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I realize that the question posed in the title has already been addressed here: Identities that connect antipode with multiplication and comultiplication, where the graphical calculus proof provided by Majid is cited. However, I am wondering if there is a more algebraic proof that can be formulated without the use of graphical calculus.

If we have a Hopf algebra $(H, \mu, \eta, \Delta, \varepsilon, S)$ in the category of vector spaces, where $\mu$ is the multiplication map, $\eta$ is the unit map, $\Delta$ is the comultiplication, $\varepsilon$ is the counit, and $S$ is the antipode, then one can show that $S \circ \mu$ is a left convolution inverse of $\mu$ and that $\mu \circ \tau \circ (S \otimes S)$ is a right convolution inverse of $\mu$ (where $\tau$ is the flip map). From here, then $S \circ \mu = \mu \circ \tau \circ (S \otimes S)$.

I am aiming to replicate the above proof for an arbitrary braided monoidal category, replacing the flip map $\tau$ with a braiding $\sigma$. Showing that $S \circ \mu$ is a left convolution inverse of $\mu$ is easy, just using that the comultiplication $\Delta$ is an algebra homomorphism. I can not seem to get that $\mu \circ \sigma \circ (S \otimes S)$ is a right convolution inverse of $\mu$, however. We should have \begin{align*} &\mu \ast (\mu \circ \sigma \circ (S \otimes S))\\ &= \mu \circ (\mu \otimes \mu) \circ (\operatorname{id} \otimes \operatorname{id} \otimes \sigma) \circ (\operatorname{id} \otimes \operatorname{id} \otimes S \otimes S) \circ (\operatorname{id} \otimes \sigma \otimes \operatorname{id}) \circ (\Delta \otimes \Delta) \end{align*} but I can not see how to get anywhere with this, particularly trying to figure out what to do with the map $\operatorname{id} \otimes \operatorname{id} \otimes \sigma$. It seems as though the antipode equation for $H \otimes H$ should be used, but I am not quite sure how to implement it. Any ideas would be appreciated.

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    $\begingroup$ Have you consulted the graphical calculus proof? This should just be a matter of taking the graphical proof and writing it out in morphisms. $\endgroup$ – zibadawa timmy Jun 5 '17 at 22:23
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This idea should work and Majid's proof uses this. I think your reasoning illustrates how the proof is related to the one in the (non braided) Hopf algebra case.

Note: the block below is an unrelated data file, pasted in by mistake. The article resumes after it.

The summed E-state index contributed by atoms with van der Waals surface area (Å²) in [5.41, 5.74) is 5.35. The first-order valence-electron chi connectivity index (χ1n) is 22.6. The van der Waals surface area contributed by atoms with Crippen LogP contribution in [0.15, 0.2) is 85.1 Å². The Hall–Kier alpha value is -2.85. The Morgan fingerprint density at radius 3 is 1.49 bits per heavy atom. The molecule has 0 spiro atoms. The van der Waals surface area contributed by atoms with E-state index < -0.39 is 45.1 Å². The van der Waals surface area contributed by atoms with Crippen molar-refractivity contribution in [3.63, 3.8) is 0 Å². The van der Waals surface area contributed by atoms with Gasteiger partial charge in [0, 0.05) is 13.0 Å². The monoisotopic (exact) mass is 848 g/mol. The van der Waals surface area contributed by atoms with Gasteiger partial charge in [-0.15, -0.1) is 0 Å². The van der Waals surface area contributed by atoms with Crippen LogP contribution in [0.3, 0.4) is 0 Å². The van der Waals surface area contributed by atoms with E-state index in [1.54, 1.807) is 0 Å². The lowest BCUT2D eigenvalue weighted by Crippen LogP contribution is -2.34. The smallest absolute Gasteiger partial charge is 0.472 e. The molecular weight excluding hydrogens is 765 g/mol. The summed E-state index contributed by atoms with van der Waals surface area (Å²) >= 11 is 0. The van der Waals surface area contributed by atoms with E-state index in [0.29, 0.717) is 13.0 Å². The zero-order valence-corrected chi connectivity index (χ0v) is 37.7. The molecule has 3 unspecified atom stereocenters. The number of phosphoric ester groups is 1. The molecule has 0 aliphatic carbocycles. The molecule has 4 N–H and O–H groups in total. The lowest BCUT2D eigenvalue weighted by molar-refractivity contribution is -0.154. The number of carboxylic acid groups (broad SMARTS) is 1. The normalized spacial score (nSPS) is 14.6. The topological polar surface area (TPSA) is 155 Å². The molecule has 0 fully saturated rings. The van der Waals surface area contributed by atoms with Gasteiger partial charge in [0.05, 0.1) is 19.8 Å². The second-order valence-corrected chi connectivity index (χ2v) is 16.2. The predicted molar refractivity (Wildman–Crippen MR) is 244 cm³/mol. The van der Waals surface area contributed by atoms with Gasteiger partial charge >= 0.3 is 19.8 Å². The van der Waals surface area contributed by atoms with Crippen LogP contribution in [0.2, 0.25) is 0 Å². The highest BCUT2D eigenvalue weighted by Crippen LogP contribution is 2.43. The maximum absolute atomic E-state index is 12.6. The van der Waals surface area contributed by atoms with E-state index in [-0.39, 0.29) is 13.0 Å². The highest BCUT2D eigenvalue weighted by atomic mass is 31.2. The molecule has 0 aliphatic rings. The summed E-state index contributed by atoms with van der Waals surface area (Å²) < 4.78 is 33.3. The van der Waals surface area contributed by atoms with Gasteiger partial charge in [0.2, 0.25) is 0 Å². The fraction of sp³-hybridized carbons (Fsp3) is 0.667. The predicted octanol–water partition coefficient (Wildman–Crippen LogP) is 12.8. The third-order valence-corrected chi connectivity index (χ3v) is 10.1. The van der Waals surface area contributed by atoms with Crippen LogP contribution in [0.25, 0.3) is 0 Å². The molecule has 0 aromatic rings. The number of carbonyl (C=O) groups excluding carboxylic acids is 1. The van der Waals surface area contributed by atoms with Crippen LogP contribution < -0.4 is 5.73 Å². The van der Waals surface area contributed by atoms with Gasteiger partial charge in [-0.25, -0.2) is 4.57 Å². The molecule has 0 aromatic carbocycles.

You can verify that $\mu\circ \sigma\circ(S\otimes S)$ indeed is a right convolution inverse of $\mu$ as follows. First, by naturality of $\sigma$ twice you get \begin{align*} &\mu \circ (\mu \otimes \mu) \circ (\operatorname{id} \otimes \operatorname{id} \otimes \sigma) \circ (\operatorname{id} \otimes \operatorname{id} \otimes S \otimes S) \circ (\operatorname{id} \otimes \sigma \otimes \operatorname{id}) \circ (\Delta \otimes \Delta)\\ &=\mu \circ (\mu \otimes \mu(S\otimes\operatorname{id})) \circ (\operatorname{id} \otimes \operatorname{id} \otimes \sigma) \circ (\operatorname{id} \otimes \sigma \otimes \operatorname{id}) \circ ((\operatorname{id}\otimes S)\Delta \otimes \Delta). \end{align*} Then apply naturality of braiding (after using the Yang-Baxter equation of the braiding) to $\Delta$, yielding that the above equals (if you also use associativity of multiplication twice) \begin{align*} \mu\circ(\mu\otimes \operatorname{id})\circ(\operatorname{id}\otimes \mu(\operatorname{id}\otimes S)\Delta\otimes \operatorname{id})\circ(\operatorname{id}\otimes \sigma)\circ((\operatorname{id}\otimes S)\Delta \otimes \Delta). \end{align*} Here, you can find the term $\mu(\operatorname{id}\otimes S)\Delta$ which equals $1\circ\varepsilon$ and simplifies everything (under use of the axioms of the unit), to $$(\mu(\operatorname{id}\otimes S)\Delta)\otimes \varepsilon$$ which now gives $1\circ(\varepsilon\otimes \varepsilon)$.

You need to convince yourself that if a map has a right and left convolution inverse, they are equal. The same proof of this fact also works in a braided monoidal category as it only uses (co)associativity. Note that this does not require that $H\otimes H$ is a Hopf algebra (which it is not in general). However, $H\otimes H$ is both a coalgebra and algebra and this is all we need.

The above reasoning will again be more clear to me when using graphical calculus. Without it, I would have a hard time coming up with the steps necessary:

enter image description here

(Note that the functional identities above do repress $\circ$ when it appears within tensor product legs)

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You could also look at Proposition 1.22, and the commutative diagram on page 15 of Aguiar and Mahajan's book "Monoidal Functors, Species, and Hopf Algebras":

http://www.math.cornell.edu/~maguiar/a.pdf

Admittedly, I find the graphical calculus arguments easier to follow, but if you want to work in a braided monoidal category, you have to work directly with morphisms, and sometimes it is hard to keep track of domains and codomains, so a commutative diagram approach might be easier to parse.

In general, the graphical calculus is actually very useful for figuring out the necessary intermediate steps.

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